Making Sense of Organizations To what extent is it reasonable to suggest that an organisation does function like a machine of should do? The task at hand asks of us to flesh out a metaphor – to draw parallels between organisations and machines. In some ways the answers appear readily evident, but there are other, more subtle, likenesses between the two that may be discerned from how humans relate to both…
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The machine is comprised of interlocking components which work together in sync. Well-oiled, it functions flawlessly to take a physical input and convert it into an output that serves some utility. In the same way as machines are fabrications of men, organizations are themselves an invention, a fabrication that was necessitated by human need. Organizations are fictitious persons with legal rights and obligations that are exercised by the persons who are empowered to act in behalf of it (Champoux, 2011). The organisations, while made up of people and acting through them, are separate entities from the people who comprise them. Humans work together to fulfil common needs; organizations have been devised to provide the structure by which human efforts may be coordinated, in order to more effectively attain the goals they have set out to achieve (Zastrow & Kirst-Ashman, 2010). Organizations are more formally defined as ‘a system of two or more persons, engaged in cooperative action, trying to reach a purpose.’ As systems they are bounded, and feature a structure including authority relations, communications protocols, and formally established incentives by which peoples’ behaviour and social interaction are structured and regulated, even controlled (Champoux, 2011, p. 6). Also, ‘Organizations are (1) social entities that (2) are goal-directed, (3) are designed as deliberately structure and coordinated activity systems, and (4) are linked to the external environment’ (Daft, 2007, p. 10). A cursory observation is that elements common to machines and organisations are that they are both goal-oriented, they are both creations of humans, and they employ a system that takes inputs from the environment, converts them through a pre-determined process, and creates the desired output which they return to the environment. The following discussion will thresh out the machine-like elements in the organisation that pertain to the latter’s historical, rational-technical, and sociological (seen through the psychological, cultural, and symbolic) components. Historical elements of organisations The historical element of an organisation becomes apparent when one comes to realise that while organisations are made up of people, they are capable of exceeding the limitations of the people who comprise it at any one point in time. This means that while people can leave, retire or die, organisations live on through the next generation of individuals who succeed those who have left. In practical terms, it is possible for organisations to last longer than any natural person can, and even cross over to several generations into the future. There are many organisations that have lasted for hundreds of years. In London, the oldest merchant bank was Barings Bank; it was established in 1762, but collapsed in 1995 due to rogue trading. Today, a remnant of the bank survives as ING Barings after it was bought out in 1995 by ING Bank. That being said, it is remarkable that a British bank, a private organisation that existed separate from the government, was older than the Unites States itself. Scanning the internet, however, Barings was a young bank when compared with the Halifax Bank of Scotland (1695), the Berenberg Bank of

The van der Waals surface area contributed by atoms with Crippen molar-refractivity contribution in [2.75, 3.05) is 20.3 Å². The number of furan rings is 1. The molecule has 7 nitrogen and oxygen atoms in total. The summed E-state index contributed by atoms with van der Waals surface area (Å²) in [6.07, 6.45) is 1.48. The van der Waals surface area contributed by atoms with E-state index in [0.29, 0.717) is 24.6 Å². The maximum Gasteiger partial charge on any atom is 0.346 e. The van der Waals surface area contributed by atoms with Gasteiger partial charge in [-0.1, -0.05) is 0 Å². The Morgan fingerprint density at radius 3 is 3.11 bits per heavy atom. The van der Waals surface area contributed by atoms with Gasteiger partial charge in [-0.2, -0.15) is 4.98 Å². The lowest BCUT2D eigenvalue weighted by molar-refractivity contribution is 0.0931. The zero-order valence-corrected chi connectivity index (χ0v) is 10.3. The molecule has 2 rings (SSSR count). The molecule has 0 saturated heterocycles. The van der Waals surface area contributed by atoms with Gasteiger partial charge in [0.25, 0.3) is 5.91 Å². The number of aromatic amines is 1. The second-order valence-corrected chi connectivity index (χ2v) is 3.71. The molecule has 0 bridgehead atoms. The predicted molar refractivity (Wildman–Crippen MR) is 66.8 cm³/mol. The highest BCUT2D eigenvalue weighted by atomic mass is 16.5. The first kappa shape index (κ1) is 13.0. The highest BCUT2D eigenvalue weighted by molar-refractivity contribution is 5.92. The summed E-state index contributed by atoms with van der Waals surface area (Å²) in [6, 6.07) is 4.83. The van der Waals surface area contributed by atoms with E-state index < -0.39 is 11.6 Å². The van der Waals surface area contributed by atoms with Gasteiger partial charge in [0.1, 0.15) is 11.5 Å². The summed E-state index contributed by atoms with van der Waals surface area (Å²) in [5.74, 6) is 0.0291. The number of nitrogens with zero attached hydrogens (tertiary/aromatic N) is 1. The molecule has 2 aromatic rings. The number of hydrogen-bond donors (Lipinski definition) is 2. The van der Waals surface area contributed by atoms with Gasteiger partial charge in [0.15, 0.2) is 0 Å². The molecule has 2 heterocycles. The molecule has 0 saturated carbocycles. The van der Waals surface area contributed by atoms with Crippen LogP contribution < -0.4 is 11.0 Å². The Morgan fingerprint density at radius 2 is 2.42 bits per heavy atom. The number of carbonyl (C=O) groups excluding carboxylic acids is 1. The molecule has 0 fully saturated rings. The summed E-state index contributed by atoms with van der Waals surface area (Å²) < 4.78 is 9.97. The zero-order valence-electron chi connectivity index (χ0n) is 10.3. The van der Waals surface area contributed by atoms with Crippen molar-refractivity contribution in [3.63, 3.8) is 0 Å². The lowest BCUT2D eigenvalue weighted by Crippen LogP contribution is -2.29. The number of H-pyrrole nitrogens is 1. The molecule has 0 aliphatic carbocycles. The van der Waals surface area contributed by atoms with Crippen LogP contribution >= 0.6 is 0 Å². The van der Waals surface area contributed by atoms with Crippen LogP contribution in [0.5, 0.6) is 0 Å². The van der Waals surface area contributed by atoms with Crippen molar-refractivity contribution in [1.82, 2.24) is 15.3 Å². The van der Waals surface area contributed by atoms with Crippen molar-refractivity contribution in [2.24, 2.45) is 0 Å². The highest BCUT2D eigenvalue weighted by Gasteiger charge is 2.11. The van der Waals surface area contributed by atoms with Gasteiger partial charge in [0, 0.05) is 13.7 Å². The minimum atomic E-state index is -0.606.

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“Making Sense Of Organisation Essay Example | Topics and Well Written Essays - 2500 Words”, n.d. https://studentshare.org/management/1397547-making-sense-of-organisation.
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